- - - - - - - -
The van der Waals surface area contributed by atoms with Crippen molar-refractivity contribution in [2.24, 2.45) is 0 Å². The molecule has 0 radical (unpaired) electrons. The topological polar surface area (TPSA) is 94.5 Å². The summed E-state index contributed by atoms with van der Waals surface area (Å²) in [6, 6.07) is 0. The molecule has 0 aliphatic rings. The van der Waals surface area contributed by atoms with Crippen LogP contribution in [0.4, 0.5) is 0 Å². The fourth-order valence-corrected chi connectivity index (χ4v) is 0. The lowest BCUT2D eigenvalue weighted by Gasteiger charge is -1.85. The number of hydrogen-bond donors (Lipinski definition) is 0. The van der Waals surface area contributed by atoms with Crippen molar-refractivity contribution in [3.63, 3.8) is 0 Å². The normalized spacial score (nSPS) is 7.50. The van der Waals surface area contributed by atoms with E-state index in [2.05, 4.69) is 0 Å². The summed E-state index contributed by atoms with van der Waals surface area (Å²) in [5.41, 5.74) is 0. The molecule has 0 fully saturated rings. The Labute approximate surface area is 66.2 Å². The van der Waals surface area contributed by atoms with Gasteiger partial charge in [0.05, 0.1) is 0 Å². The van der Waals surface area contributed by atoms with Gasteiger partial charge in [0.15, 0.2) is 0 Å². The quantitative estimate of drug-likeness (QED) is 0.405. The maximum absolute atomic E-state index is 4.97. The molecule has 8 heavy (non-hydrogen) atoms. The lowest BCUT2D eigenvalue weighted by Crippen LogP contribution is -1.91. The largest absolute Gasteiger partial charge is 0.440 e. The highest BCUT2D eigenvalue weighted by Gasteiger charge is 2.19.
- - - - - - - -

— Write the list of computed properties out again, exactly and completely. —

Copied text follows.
The van der Waals surface area contributed by atoms with Crippen molar-refractivity contribution in [2.24, 2.45) is 0 Å². The molecule has 0 radical (unpaired) electrons. The topological polar surface area (TPSA) is 94.5 Å². The summed E-state index contributed by atoms with van der Waals surface area (Å²) in [6, 6.07) is 0. The molecule has 0 aliphatic rings. The van der Waals surface area contributed by atoms with Crippen LogP contribution in [0.4, 0.5) is 0 Å². The fourth-order valence-corrected chi connectivity index (χ4v) is 0. The lowest BCUT2D eigenvalue weighted by Gasteiger charge is -1.85. The number of hydrogen-bond donors (Lipinski definition) is 0. The van der Waals surface area contributed by atoms with Crippen molar-refractivity contribution in [3.63, 3.8) is 0 Å². The normalized spacial score (nSPS) is 7.50. The van der Waals surface area contributed by atoms with E-state index in [2.05, 4.69) is 0 Å². The summed E-state index contributed by atoms with van der Waals surface area (Å²) in [5.41, 5.74) is 0. The molecule has 0 fully saturated rings. The Labute approximate surface area is 66.2 Å². The van der Waals surface area contributed by atoms with Gasteiger partial charge in [0.05, 0.1) is 0 Å². The van der Waals surface area contributed by atoms with Gasteiger partial charge in [0.15, 0.2) is 0 Å². The quantitative estimate of drug-likeness (QED) is 0.405. The maximum absolute atomic E-state index is 4.97. The molecule has 8 heavy (non-hydrogen) atoms. The lowest BCUT2D eigenvalue weighted by Crippen LogP contribution is -1.91. The largest absolute Gasteiger partial charge is 0.440 e. The highest BCUT2D eigenvalue weighted by Gasteiger charge is 2.19.